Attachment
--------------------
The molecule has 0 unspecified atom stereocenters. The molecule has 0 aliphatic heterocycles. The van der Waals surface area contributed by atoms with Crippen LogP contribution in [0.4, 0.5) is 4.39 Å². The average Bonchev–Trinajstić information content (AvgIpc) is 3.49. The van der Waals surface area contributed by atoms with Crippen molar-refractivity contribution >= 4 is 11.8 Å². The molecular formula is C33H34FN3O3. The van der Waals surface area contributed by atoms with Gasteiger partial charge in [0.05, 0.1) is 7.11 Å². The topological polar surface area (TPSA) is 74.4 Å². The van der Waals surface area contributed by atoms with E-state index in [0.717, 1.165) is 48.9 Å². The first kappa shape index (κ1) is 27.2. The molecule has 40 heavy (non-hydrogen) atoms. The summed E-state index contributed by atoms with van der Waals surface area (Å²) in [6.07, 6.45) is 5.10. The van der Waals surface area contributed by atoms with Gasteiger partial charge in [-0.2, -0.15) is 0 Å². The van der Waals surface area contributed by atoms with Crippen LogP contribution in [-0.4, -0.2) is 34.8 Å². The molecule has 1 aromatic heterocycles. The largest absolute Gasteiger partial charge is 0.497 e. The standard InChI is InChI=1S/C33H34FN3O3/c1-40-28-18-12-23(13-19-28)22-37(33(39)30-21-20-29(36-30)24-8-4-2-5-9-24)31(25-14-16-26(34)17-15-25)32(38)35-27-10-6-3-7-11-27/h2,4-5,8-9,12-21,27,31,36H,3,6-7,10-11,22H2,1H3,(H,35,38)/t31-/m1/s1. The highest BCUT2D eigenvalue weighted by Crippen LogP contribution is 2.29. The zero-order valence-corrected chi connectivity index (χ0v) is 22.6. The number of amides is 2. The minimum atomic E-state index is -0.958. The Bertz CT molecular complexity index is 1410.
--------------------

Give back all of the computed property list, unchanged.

The molecule has 0 unspecified atom stereocenters. The molecule has 0 aliphatic heterocycles. The van der Waals surface area contributed by atoms with Crippen LogP contribution in [0.4, 0.5) is 4.39 Å². The average Bonchev–Trinajstić information content (AvgIpc) is 3.49. The van der Waals surface area contributed by atoms with Crippen molar-refractivity contribution >= 4 is 11.8 Å². The molecular formula is C33H34FN3O3. The van der Waals surface area contributed by atoms with Gasteiger partial charge in [0.05, 0.1) is 7.11 Å². The topological polar surface area (TPSA) is 74.4 Å². The van der Waals surface area contributed by atoms with E-state index in [0.717, 1.165) is 48.9 Å². The first kappa shape index (κ1) is 27.2. The molecule has 40 heavy (non-hydrogen) atoms. The summed E-state index contributed by atoms with van der Waals surface area (Å²) in [6.07, 6.45) is 5.10. The van der Waals surface area contributed by atoms with Gasteiger partial charge in [-0.2, -0.15) is 0 Å². The van der Waals surface area contributed by atoms with Crippen LogP contribution in [-0.4, -0.2) is 34.8 Å². The molecule has 1 aromatic heterocycles. The largest absolute Gasteiger partial charge is 0.497 e. The standard InChI is InChI=1S/C33H34FN3O3/c1-40-28-18-12-23(13-19-28)22-37(33(39)30-21-20-29(36-30)24-8-4-2-5-9-24)31(25-14-16-26(34)17-15-25)32(38)35-27-10-6-3-7-11-27/h2,4-5,8-9,12-21,27,31,36H,3,6-7,10-11,22H2,1H3,(H,35,38)/t31-/m1/s1. The highest BCUT2D eigenvalue weighted by Crippen LogP contribution is 2.29. The zero-order valence-corrected chi connectivity index (χ0v) is 22.6. The number of amides is 2. The minimum atomic E-state index is -0.958. The Bertz CT molecular complexity index is 1410.